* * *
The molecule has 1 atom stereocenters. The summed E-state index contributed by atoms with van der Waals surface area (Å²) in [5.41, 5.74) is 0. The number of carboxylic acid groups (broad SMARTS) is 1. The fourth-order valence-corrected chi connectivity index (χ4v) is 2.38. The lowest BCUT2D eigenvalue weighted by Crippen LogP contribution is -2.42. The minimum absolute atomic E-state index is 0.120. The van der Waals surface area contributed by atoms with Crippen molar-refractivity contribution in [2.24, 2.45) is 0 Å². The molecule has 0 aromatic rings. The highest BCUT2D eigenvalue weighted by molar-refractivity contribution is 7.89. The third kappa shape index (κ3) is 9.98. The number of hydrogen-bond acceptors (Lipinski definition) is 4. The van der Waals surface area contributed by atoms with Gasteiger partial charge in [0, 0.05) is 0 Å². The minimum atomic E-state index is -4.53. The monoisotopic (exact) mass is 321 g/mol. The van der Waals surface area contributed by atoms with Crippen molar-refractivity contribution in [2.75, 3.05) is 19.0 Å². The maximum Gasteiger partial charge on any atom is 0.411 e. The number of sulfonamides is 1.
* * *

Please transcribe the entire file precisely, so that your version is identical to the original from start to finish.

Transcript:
The molecule has 1 atom stereocenters. The summed E-state index contributed by atoms with van der Waals surface area (Å²) in [5.41, 5.74) is 0. The number of carboxylic acid groups (broad SMARTS) is 1. The fourth-order valence-corrected chi connectivity index (χ4v) is 2.38. The lowest BCUT2D eigenvalue weighted by Crippen LogP contribution is -2.42. The minimum absolute atomic E-state index is 0.120. The van der Waals surface area contributed by atoms with Crippen molar-refractivity contribution in [2.24, 2.45) is 0 Å². The molecule has 0 aromatic rings. The highest BCUT2D eigenvalue weighted by molar-refractivity contribution is 7.89. The third kappa shape index (κ3) is 9.98. The number of hydrogen-bond acceptors (Lipinski definition) is 4. The van der Waals surface area contributed by atoms with Gasteiger partial charge in [0, 0.05) is 0 Å². The minimum atomic E-state index is -4.53. The monoisotopic (exact) mass is 321 g/mol. The van der Waals surface area contributed by atoms with Crippen molar-refractivity contribution in [2.75, 3.05) is 19.0 Å². The maximum Gasteiger partial charge on any atom is 0.411 e. The number of sulfonamides is 1.